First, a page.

Figure 1 – Untitled, part of series Exposure (2015-2016), Kazuma Obara

Cathy Caruth, a literary scholar focusing on languages of trauma and testimony, defines trauma as a wound inflicted upon the mind and an “event that is experienced too soon, too unexpectedly, to be fully known and is therefore not available to consciousness until it imposes itself again” in the mind of the survivor.[1] This difficult experience can be further connected to the complexity of representing trauma in photography. An art historian, Donna West Brett argues that traumatic events have a direct effect on specific places which results in new ways of perceiving them.[2] More specifically, this new perception depends on how events and the affected historical places, memory and trauma are represented and leave a trace in empty photographs.[3] She states that alike images can be interpreted as “both constructing notions of place, and in turn, as being constructed by place.”[4] Brett connects this notion to empty landscape photographs which to her are highlighted by traumatic and astigmatic vision[5] which reveals “the tension between seeing and not seeing events and places of trauma” where aftermath photographs of particular sites of memory and trauma function as indicators of the initial event.[6] As a consequence, aftermath photographs refer “to what is not depicted in the picture frame” and hence, create a different relationship with history and memory.[7]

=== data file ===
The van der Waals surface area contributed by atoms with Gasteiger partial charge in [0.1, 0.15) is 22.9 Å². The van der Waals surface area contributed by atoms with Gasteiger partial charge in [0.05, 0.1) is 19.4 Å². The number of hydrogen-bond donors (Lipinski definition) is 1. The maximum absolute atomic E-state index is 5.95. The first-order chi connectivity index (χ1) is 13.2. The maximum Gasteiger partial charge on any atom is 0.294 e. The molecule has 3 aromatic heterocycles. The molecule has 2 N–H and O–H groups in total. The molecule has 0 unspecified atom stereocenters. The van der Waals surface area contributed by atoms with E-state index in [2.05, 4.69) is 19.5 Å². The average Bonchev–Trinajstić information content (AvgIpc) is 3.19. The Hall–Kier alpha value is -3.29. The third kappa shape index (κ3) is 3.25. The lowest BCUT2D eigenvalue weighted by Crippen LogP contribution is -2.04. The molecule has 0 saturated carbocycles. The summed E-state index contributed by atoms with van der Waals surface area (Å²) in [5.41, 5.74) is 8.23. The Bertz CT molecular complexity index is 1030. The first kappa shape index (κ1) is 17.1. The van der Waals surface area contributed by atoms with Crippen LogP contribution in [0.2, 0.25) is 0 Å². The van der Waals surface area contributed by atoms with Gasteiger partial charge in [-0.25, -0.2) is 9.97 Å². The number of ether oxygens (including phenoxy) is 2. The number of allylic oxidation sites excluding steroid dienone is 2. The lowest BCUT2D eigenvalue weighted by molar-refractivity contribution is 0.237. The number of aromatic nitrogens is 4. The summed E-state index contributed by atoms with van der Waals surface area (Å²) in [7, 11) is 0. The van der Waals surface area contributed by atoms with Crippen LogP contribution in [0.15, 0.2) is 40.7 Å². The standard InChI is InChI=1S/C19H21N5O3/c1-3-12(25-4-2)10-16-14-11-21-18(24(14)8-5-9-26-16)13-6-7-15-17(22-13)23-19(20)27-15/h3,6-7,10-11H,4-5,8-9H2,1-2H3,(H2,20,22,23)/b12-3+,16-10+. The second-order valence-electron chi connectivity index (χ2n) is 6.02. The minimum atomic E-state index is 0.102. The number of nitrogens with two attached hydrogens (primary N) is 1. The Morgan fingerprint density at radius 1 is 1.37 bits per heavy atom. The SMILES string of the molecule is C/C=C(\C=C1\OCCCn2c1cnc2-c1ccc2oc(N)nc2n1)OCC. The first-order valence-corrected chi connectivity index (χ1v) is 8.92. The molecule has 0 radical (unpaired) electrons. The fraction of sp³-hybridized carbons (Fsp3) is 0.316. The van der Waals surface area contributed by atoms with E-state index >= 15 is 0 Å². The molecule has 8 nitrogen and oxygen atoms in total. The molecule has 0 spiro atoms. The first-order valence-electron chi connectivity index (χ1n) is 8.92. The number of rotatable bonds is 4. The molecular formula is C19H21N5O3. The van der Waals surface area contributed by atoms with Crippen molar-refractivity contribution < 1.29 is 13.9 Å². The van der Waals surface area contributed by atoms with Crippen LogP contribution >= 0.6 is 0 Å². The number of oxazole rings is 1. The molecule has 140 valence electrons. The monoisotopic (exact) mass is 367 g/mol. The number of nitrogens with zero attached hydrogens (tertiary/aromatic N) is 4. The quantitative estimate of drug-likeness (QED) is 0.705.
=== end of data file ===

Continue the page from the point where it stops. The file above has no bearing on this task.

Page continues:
In his photographs, Obara also provides an “astigmatic” conceptualization of the event and challenges people’s process of memorialization. After the explosion happened, the area surrounding Chernobyl became devoid of life and activity, causing an aesthetic challenge how to represent the trauma caused by the event in a rather silent and deserted landscape.[8] In contrast to war, the case of Chernobyl lacks a perceived enemy which “reduces narrative conflict.”[9] When observing Figure 1, it is difficult to connect to the photograph because it lacks any presence of a narrative or symbols that viewers[10] may relate to their existing memories of Chernobyl. Through its depiction of a peaceful and mundane landscape, the photograph obfuscates one’s understanding of what is happening because people often stereotypically expect such photographs to be associated with a dynamic and post-apocalyptic narrative. Conversely, the indirect depiction of trauma in the image “place(s) us in reference to experiences that resist integration into memory, historical narratives, or other mitigating contexts.”[11] Furthermore, it can be said that the image is placeless and hence establishes “a link between the ‘experience of place’ and the enigmatic structure of traumatic memories.”[12] By situating the viewer in reference to an event, Obara not only confronts traditional representations of traumatic events in documentary tradition as immediate and easily accessible but also questions viewers’ positioning in relation to the Chernobyl disaster.